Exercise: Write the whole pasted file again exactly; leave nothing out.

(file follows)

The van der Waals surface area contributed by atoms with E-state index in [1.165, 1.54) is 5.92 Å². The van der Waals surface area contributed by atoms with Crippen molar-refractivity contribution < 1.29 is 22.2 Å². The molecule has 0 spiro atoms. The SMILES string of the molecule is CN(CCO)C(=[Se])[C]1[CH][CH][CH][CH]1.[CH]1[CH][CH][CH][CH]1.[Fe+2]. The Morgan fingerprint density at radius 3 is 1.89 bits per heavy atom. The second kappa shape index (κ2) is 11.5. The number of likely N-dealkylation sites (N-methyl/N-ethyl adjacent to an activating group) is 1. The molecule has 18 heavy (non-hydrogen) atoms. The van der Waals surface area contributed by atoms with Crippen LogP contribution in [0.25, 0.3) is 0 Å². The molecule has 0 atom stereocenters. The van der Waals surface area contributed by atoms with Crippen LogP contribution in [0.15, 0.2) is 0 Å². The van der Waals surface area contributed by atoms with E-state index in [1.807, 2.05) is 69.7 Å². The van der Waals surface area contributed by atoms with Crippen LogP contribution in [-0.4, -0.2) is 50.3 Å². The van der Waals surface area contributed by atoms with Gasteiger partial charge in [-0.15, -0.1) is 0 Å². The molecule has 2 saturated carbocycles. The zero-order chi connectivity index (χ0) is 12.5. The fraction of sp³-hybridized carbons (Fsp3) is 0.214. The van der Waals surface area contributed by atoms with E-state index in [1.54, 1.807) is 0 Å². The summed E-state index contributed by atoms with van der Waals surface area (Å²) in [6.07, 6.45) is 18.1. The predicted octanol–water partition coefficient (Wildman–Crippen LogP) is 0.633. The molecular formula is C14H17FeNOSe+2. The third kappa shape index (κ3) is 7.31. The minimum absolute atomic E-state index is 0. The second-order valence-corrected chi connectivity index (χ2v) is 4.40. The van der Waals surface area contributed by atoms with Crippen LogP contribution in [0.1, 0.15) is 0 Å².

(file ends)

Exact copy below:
The van der Waals surface area contributed by atoms with E-state index in [1.165, 1.54) is 5.92 Å². The van der Waals surface area contributed by atoms with Crippen molar-refractivity contribution < 1.29 is 22.2 Å². The molecule has 0 spiro atoms. The SMILES string of the molecule is CN(CCO)C(=[Se])[C]1[CH][CH][CH][CH]1.[CH]1[CH][CH][CH][CH]1.[Fe+2]. The Morgan fingerprint density at radius 3 is 1.89 bits per heavy atom. The second kappa shape index (κ2) is 11.5. The number of likely N-dealkylation sites (N-methyl/N-ethyl adjacent to an activating group) is 1. The molecule has 18 heavy (non-hydrogen) atoms. The van der Waals surface area contributed by atoms with Crippen LogP contribution in [0.25, 0.3) is 0 Å². The molecule has 0 atom stereocenters. The van der Waals surface area contributed by atoms with Crippen LogP contribution in [0.15, 0.2) is 0 Å². The van der Waals surface area contributed by atoms with E-state index in [1.807, 2.05) is 69.7 Å². The van der Waals surface area contributed by atoms with Crippen LogP contribution in [-0.4, -0.2) is 50.3 Å². The van der Waals surface area contributed by atoms with Gasteiger partial charge in [-0.15, -0.1) is 0 Å². The molecule has 2 saturated carbocycles. The zero-order chi connectivity index (χ0) is 12.5. The fraction of sp³-hybridized carbons (Fsp3) is 0.214. The van der Waals surface area contributed by atoms with E-state index in [1.54, 1.807) is 0 Å². The summed E-state index contributed by atoms with van der Waals surface area (Å²) in [6.07, 6.45) is 18.1. The predicted octanol–water partition coefficient (Wildman–Crippen LogP) is 0.633. The molecular formula is C14H17FeNOSe+2. The third kappa shape index (κ3) is 7.31. The minimum absolute atomic E-state index is 0. The second-order valence-corrected chi connectivity index (χ2v) is 4.40. The van der Waals surface area contributed by atoms with Crippen LogP contribution in [0.1, 0.15) is 0 Å².